Ketamine Is The Newest Treatment For Depression — Is It For You?

Before embarking on any new health regimen, make sure to consult your primary care physician.

The first time I was offered ketamine was at a club in Philadelphia called Milkbar.

My friend knew the owner who was telling us how he came up with the name, which was a lie because any film lover would know he stole Milkbar from A Clockwork OrangeAs the lying club owner is regaling us with his bar-naming brilliance, a man came up and asked if we wanted some “Special K”. 

Before I could blurt out “Why would we want cereal?”, two people were enthusiastically nodding and little baggies and money were discreetly changing hands. I pulled one of my more drug-knowledgeable friends, who was preparing to snort whatever “Special K” was in a dark corner, and asked him what it was. 

He told me it was a horse tranquilizer, kind of like cat Xanax, and you “Lose yourself and trip your balls off.”

“That sounds scary,” I replied. He said it was fun and I took his word for it because I had no desire to “Trip my balls off.”

But he was wrong about it being a horse tranquilizer or cat Xanax. In fact, it’s a common myth that it’s used to sedate horses — ketamine is used in veterinary practices as an anesthetic for many animals, just like anesthesia is used for people. 

Ketamine, a hallucinogen, is used recreationally (illegally) to fall into a “K-hole” because it has dissociative and hallucinogenic effects. 

It’s not just for animals and K-holes anymore — Ketamine is becoming more widely used for the treatment of depression and other mental health treatments, and for pain relief after plastic surgery.  

Take a trip (lol) with us as we explore the drug’s resurgence and its uses in modern medicine. 

What Is Ketamine?

WebMD says “Ketamine got its start in Belgium in the 1960s as an anesthesia medicine for animals. The FDA approved it as an anesthetic for people in 1970. 

“It was used in treating injured soldiers on the battlefields in the Vietnam War. Unlike other anesthetics, ketamine doesn’t slow breathing or heart rate, so patients don’t need to be on a ventilator to receive it.”

Ketamine activates what doctors call a “dissociative experience” and what anyone else would call a “trip.” Ultimately that “trip” is why it turned into a recreational drug. 

“Ketamine can produce feelings of unreality; visual and sensory distortions; a distorted feeling about one’s body; temporary unusual thoughts and beliefs; and a euphoria or a buzz,” says John Krystal, MD, chief of psychiatry at Yale-New Haven Hospital and Yale School of Medicine in Connecticut, where he is a leader in studying ketamine’s antidepressant effects.

“The FDA recently approved esketamine, a derivative of ketamine, for use in a prescription nasal spray to treat severe depression. Ketamine clinics that provide infusions and lozenge-style doses for some cases of treatment-resistant mental illness, like depression and PTSD, are popping up all over the U.S., and studies are now suggesting it can even lead to less opioid dependence in post-op patients.”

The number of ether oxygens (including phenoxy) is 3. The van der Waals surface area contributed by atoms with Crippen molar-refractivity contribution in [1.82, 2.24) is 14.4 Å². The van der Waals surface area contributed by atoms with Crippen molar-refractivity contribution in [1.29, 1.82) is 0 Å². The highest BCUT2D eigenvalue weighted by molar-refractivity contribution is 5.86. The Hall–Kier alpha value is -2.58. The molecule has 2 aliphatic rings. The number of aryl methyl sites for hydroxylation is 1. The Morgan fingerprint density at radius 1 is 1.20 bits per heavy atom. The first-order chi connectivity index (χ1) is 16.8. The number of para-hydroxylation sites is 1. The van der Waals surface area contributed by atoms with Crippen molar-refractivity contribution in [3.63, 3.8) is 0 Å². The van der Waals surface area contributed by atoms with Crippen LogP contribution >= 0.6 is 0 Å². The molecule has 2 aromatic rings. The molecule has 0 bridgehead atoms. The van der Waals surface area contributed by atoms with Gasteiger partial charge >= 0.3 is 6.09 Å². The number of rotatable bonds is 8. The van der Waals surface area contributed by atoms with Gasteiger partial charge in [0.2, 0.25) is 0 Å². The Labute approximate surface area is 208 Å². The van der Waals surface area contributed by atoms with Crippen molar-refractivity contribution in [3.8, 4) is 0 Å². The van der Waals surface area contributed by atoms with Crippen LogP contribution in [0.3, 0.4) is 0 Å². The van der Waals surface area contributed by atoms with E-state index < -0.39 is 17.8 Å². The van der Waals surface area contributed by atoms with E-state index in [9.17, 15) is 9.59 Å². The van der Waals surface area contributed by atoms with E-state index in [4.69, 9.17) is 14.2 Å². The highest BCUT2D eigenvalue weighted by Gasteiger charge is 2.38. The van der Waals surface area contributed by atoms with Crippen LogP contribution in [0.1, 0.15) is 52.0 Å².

Ketamine After Plastic Surgery

It’s also being used in operating and recovery rooms after plastic surgeries, specifically, rhinoplasties (nose jobs). 

According to a recent study, “Ketamine is highly effective in reducing agitation post-rhinoplasty.”

Dan Ellis, MD, assistant professor of anesthesia at Massachusetts General Hospital, tells Allure“When we wake patients up after rhinoplasty with their nose in a cast, nobody likes that feeling.” Ellis explains that “Patients may try to remove their bandages or accidentally knock equipment off-kilter as they ‘reanimate’ or wake up from sedation.

“You have to find ways to calm them down — either verbally or chemically — and bring them into a state of awareness, and ketamine might be useful for that [in the right] dosage.” 

Plastic surgeons say ketamine can also makes breathing easier during face-centralized surgeries.

Receiving Ketamine

Ketamine is used for adults who have not been helped with antidepressant use, have a major depressive disorder, or are suicidal. 

“They continue on their antidepressant and receive esketamine at a doctor’s office or in a clinic, where a health care provider watches over them for 2 hours after the dose,” according to WebMD

“For treatment-resistant depression, patients usually get the nasal spray twice a week for 1 to 4 weeks; then once a week for weeks 5 to 9; and then once every week or 2 after that.”

How It Works

For the estimated 70% of people who use ketamine treatment for a mental health issue, the benefits of ketamine extend after the trip ends. Researchers are continuing to study why the benefits continue after use.

What the research shows, so far, is sufferers won’t have the drug trip that ketamine usually causes, but they claim a noticeable reduction of their depression, beginning a few days after a dose.

According to psychotherapist Katherine S.T. Jackson, LPC, ketamine is a lifeline to people and she supports the use of it for treating mental health issues. “When you suffer from severe depression, even a modicum of relief is desirable,” she tells us. “I have had clients experience dramatic improvement after being prescribed ketamine. To them, it is a miracle drug. It allows them to live again, not just exist.”

Jackson says that one of the more interesting aspects of this medication therapy is that it appears to be effective despite the origins of the depression.